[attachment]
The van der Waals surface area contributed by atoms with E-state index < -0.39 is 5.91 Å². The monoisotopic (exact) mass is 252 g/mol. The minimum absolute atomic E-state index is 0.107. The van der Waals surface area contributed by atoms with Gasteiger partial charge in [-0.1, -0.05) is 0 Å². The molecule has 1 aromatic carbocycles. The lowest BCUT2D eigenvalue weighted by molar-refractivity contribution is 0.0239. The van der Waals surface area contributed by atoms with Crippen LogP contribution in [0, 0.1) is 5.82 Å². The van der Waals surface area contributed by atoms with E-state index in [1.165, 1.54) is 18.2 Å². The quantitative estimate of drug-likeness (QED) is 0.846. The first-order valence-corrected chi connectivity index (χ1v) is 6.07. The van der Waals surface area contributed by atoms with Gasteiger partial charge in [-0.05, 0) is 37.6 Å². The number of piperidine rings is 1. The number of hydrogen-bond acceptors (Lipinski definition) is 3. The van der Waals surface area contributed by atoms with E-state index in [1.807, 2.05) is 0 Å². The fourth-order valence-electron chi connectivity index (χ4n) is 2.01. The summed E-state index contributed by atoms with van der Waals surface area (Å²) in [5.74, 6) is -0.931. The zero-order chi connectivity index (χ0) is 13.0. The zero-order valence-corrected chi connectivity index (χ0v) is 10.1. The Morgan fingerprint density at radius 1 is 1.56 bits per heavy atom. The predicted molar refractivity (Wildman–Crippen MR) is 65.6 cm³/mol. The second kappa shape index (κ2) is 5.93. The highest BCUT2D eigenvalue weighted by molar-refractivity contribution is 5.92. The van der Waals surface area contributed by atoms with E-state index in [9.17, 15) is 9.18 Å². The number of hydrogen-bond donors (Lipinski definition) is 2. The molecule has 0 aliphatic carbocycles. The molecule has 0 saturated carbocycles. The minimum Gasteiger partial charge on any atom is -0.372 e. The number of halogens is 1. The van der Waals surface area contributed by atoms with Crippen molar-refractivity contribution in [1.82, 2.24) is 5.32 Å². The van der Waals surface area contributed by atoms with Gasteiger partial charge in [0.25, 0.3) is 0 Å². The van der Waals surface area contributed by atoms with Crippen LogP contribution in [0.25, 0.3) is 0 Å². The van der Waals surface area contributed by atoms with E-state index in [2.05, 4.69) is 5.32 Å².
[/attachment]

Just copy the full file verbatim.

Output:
The van der Waals surface area contributed by atoms with E-state index < -0.39 is 5.91 Å². The monoisotopic (exact) mass is 252 g/mol. The minimum absolute atomic E-state index is 0.107. The van der Waals surface area contributed by atoms with Gasteiger partial charge in [-0.1, -0.05) is 0 Å². The molecule has 1 aromatic carbocycles. The lowest BCUT2D eigenvalue weighted by molar-refractivity contribution is 0.0239. The van der Waals surface area contributed by atoms with Crippen LogP contribution in [0, 0.1) is 5.82 Å². The van der Waals surface area contributed by atoms with E-state index in [1.165, 1.54) is 18.2 Å². The quantitative estimate of drug-likeness (QED) is 0.846. The first-order valence-corrected chi connectivity index (χ1v) is 6.07. The van der Waals surface area contributed by atoms with Gasteiger partial charge in [-0.05, 0) is 37.6 Å². The number of piperidine rings is 1. The number of hydrogen-bond acceptors (Lipinski definition) is 3. The van der Waals surface area contributed by atoms with E-state index in [1.807, 2.05) is 0 Å². The fourth-order valence-electron chi connectivity index (χ4n) is 2.01. The summed E-state index contributed by atoms with van der Waals surface area (Å²) in [5.74, 6) is -0.931. The zero-order chi connectivity index (χ0) is 13.0. The zero-order valence-corrected chi connectivity index (χ0v) is 10.1. The Morgan fingerprint density at radius 1 is 1.56 bits per heavy atom. The predicted molar refractivity (Wildman–Crippen MR) is 65.6 cm³/mol. The second kappa shape index (κ2) is 5.93. The highest BCUT2D eigenvalue weighted by molar-refractivity contribution is 5.92. The van der Waals surface area contributed by atoms with E-state index in [9.17, 15) is 9.18 Å². The number of hydrogen-bond donors (Lipinski definition) is 2. The molecule has 0 aliphatic carbocycles. The molecule has 0 saturated carbocycles. The minimum Gasteiger partial charge on any atom is -0.372 e. The number of halogens is 1. The van der Waals surface area contributed by atoms with Crippen molar-refractivity contribution in [1.82, 2.24) is 5.32 Å². The van der Waals surface area contributed by atoms with Gasteiger partial charge in [0.25, 0.3) is 0 Å². The van der Waals surface area contributed by atoms with Crippen LogP contribution in [0.25, 0.3) is 0 Å². The van der Waals surface area contributed by atoms with E-state index in [2.05, 4.69) is 5.32 Å².